On the opposite side, for the first time since his initial election campaign in 1994 Lukashenko took to holding street rallies. Participant numbers were probably lower than at the protest rallies, but not by far, and those present looked genuinely happy to be there. Government media also got better. Frustrated with the dishonest and one-sided coverage in the so-called independent media, I found myself preferring the state ONT channel whose depiction of events seemed closer to the truth.
The revolution was clearly failing. In November, the death of a young man called Roman Bondarenko following a brawl with Lukashenko supporters sparked some final confrontations. But then the protests died out.
To some extent they had been suppressed; at various points in time over forty thousand people had been temporarily detained and many of them had been fined or sentenced to short-term confinement. But mainly interest simply faded.
Domestically, the abortive revolution was left with a few anarchist and other fringe groups who armed themselves in the hope of affecting change by violent means. Fortunately, the KGB was very effective in rounding these up and also in exposing their plots on TV. The same happened to a more established group of plotters attempting to solicit high-ranking officers for a coup.
Exactly how fraudulent had the August election been? This question is difficult to answer, but here are a few relevant points.
First, Lukashenko later admitted that some of his votes could have been fabricated. He blamed this on regional governors eager to produce good results. This corresponds to conventional wisdom that Belarusian election fraud is carried out locally—before figures are sent to Minsk—and thus not directly involve central authorities. At one point Lukashenko speculated that he could have gotten as little as 68 percent instead of the officially proclaimed 81.04 percent. At other times, he said maybe one or two percent had been added to his result.
Second, the protocols of some polling stations in Minsk gave victory to Svetlana Tikhanovskaya—sometimes even a resounding victory. But what about the country at large?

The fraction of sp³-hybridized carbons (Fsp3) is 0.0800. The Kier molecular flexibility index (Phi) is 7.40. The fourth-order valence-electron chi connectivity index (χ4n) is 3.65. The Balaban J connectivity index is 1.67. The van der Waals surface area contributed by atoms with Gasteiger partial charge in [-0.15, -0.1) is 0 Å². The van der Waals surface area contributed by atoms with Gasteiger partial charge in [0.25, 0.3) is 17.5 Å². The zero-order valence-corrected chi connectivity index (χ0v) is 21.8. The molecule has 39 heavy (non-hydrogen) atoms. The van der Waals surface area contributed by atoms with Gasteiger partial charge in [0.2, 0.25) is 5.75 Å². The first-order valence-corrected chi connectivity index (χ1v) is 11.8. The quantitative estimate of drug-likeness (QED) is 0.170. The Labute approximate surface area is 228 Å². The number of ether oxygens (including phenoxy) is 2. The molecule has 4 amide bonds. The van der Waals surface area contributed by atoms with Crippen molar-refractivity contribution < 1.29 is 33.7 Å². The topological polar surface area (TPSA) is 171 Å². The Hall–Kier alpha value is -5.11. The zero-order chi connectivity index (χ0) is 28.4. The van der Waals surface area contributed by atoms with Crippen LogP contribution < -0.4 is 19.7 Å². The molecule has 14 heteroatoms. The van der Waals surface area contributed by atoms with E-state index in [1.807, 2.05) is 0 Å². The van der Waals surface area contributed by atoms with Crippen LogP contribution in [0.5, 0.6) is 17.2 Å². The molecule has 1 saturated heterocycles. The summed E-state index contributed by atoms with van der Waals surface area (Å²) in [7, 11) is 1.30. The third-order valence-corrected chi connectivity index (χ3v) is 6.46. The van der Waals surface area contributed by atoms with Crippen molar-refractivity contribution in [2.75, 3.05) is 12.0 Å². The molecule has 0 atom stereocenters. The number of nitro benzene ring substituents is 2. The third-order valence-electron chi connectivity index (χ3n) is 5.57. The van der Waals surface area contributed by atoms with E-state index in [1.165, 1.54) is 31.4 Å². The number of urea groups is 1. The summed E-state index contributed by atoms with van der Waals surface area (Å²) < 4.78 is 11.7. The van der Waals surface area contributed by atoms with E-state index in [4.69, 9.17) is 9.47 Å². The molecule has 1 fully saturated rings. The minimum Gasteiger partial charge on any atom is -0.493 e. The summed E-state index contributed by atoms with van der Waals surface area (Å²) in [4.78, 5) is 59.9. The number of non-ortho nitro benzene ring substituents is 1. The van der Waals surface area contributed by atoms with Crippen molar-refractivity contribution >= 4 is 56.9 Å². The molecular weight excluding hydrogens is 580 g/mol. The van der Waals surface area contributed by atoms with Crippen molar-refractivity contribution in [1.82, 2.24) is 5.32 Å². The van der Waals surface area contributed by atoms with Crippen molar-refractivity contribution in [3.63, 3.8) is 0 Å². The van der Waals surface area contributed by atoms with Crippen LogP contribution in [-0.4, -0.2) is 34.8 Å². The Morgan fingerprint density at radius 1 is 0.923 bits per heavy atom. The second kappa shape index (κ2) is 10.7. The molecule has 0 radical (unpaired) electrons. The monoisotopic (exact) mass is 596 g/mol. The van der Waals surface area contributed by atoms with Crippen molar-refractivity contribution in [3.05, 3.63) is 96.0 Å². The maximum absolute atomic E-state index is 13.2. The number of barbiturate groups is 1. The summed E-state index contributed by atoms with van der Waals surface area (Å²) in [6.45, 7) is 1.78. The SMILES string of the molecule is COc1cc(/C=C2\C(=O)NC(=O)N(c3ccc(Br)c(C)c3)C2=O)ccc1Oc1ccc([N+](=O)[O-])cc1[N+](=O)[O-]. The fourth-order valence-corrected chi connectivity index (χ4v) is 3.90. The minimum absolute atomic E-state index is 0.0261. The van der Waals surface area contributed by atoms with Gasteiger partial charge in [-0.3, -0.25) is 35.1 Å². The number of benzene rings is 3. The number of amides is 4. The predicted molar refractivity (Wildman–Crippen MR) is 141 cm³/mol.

Some of the new opposition’s initiatives claimed to have collected the official results of a third of all polling stations. These gave Lukashenko 61.7 percent and Tikhanovskaya 25.1 (her official result was 10.23 percent). On one hand, some of those figures would have been distorted to Lukashenko’s advantage. But on the other hand, they were mainly collected in Minsk and other opposition-minded places which skews them to Tikhanovskaya’s advantage.
The Russian liberal newspaper Vedomosti tried to sift out reliable protocols and compensate for the geographical imbalances, arriving at 50.8 percent for Lukashenko and 38.3 for Tikhanovskaya. The former semi-oppositional guru of Belarusian opinion polling Oleg Manaev—whose reporting I had been following during the 00s, but who now lived in the United States—thought Vedomosti’s results plausible but stressed the impossibility of reconstructing a reliable election result.
The picture is further complicated by claims that this time fraud took place not only locally but also higher up the ladder. Personally, given the persistence of the demonstrations in Minsk during the autumn of 2020 I think Tikhanovskaya may have received a majority of votes there. But not in the rest of the country, where protests quickly died out. She was never the legitimate leader of Belarus.
Ryanair and “migrant attack”
For the West, however, Svetlana Tikhanovskaya’s moral and political victory was total. Directly after the election the authorities had driven her to the Lithuanian border, and in tearful agony she established herself as national leader in exile. Lukashenko said she had agreed to depart voluntarily after being told of a bloody provocation being planned within her own ranks. Tikhanovskaya declined to tell her version of the episode.
In the Lithuanian capital Vilnius she was awaited by her children, already there in custody of some veteran figures of the old opposition. More of those joined her. If her husband had presumably been a Russian pawn she was now firmly attached to the West. Her prime adviser Franak Vyachorka was a non-resident fellow of the Atlantic Council and the son of Vintsuk Vyachorka, one-time leader of the nationalist Belarusian Popular Front.